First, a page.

A putative class action over the size of eye medicine drops dismissed by a federal judge for lack of standing has been revived by the U.S. Court of Appeals for the Third Circuit.

The class action was filed in U.S. District Court for the Eastern District of Pennsylvania and alleged that the defendant pharmaceutical companies manufactured dispensers that emitted drops that were too large and wasted medicine, causing the plaintiffs economic harm. The case was filed under numerous states’ unfair trade practice laws.

The defendants are Alcon Laboratories, Alcon Research Ltd., Falcon Pharmaceuticals Ltd., Sandoz Inc. Allergan Inc., RP, Allergan USA Inc., Allergan Sales, Pfizer Inc., Valeant Pharmaceuticals International, Bausch & Lomb Inc., Aton Pharma Inc., Merck & Co. Inc., Merck Sharp & Dohme Corp., Prasco and Akron Inc.

The litigation was dismissed after a district judge held that plaintiffs didn’t plead facts to illustrate standing.

Third Circuit Judge Luis Felipe Restrepo said in the court’s opinion that the district judge erroneously concluded that because the plaintiffs failed to prove fraud collusion between the pharmaceutical companies, the plaintiffs had no claims.

“This reasoning fails to recognize a category of business practices entirely separate from practices that are fraudulent, deceptive, or misleading–’unfair’ business practices–prohibited under the state consumer protection statutes invoked,” Restrepo said.

Additionally, Restrepo said a valid claim for relief is not a requirement for standing.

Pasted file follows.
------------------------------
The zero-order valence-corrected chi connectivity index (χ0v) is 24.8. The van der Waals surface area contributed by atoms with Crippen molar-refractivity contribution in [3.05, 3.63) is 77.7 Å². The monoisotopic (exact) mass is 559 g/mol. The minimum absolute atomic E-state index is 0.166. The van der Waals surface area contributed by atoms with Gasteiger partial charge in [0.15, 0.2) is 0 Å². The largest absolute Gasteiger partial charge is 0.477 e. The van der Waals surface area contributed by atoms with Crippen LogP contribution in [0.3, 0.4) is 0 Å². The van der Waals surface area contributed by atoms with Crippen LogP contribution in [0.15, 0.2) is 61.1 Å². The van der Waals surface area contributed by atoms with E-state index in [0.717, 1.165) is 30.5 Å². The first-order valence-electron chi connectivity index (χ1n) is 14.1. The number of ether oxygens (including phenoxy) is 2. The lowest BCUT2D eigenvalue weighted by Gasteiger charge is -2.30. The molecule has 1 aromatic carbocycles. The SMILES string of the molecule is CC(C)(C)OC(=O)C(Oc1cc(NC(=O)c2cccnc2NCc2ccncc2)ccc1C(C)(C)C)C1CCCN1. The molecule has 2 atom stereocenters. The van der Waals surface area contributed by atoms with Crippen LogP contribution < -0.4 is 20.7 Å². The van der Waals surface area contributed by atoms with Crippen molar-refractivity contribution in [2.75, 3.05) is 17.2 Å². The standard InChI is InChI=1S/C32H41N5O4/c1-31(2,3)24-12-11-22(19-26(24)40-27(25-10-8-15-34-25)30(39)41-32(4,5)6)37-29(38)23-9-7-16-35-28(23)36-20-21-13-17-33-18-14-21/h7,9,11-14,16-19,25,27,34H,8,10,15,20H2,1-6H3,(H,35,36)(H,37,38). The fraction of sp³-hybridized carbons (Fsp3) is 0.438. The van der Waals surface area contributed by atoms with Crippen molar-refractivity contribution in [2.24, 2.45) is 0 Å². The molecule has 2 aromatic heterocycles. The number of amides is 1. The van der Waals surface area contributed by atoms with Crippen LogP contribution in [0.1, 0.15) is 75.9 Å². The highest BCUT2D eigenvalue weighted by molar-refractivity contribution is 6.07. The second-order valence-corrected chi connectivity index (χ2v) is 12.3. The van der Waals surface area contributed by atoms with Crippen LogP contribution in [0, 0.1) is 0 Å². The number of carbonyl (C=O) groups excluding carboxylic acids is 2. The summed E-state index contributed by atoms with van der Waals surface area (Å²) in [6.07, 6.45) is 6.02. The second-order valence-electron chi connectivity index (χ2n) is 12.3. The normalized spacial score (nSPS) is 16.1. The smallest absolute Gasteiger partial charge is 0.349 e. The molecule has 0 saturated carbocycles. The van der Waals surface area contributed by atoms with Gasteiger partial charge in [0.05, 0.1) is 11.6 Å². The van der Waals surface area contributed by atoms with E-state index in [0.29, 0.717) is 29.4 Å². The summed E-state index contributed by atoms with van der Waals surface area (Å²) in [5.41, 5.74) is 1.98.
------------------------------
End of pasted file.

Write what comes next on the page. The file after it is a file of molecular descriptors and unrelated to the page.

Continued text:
Restrepo said the district judge “cast the plaintiffs’ allegations as mere grumblings that defendants’ products were priced too high or packaged inefficiently, because the allegations lacked notes of fraud, deception, or misrepresentation.”

He continued, ” … Therefore, the district court’s characterization of plaintiffs’ claims as ‘sound[ing] in fraud’ was inaccurate, and the conclusion that plaintiffs were without standing due, in part, to the absence of theories of injury ‘normally attendant to consumer fraud claims,’ misses the mark.”

Kirkland & Ellis attorney Robyn Bladow argued the case on behalf of the defendants and did not respond to a request for comment.

The plaintiffs’ attorney, Kevin Carnie of Simon Law Firm, also did not respond to a request for comment.

While Third Circuit Judge Michael Chagares sided with Restrepo, Judge Jane Richards Roth dissented.

“I am sympathetic to the difficulties in demonstrating marketwide injuries in class action litigation,” Roth wrote in her dissenting opinion. “The difficulty of such a showing, however, is not an excuse to treat jurisdiction lightly; ‘jurisdiction is a strict master.’ Today’s ruling flouts this principle, allowing class action plaintiffs to ignore ‘the exacting federal standing requirements’ by offering nothing more than speculation about complex and industry-specific pricing models.

P.J. D’Annunzio can be contacted at ­215-557-2315 or pdannunzio@alm.com. Follow him on Twitter @PJDannunzioTLI.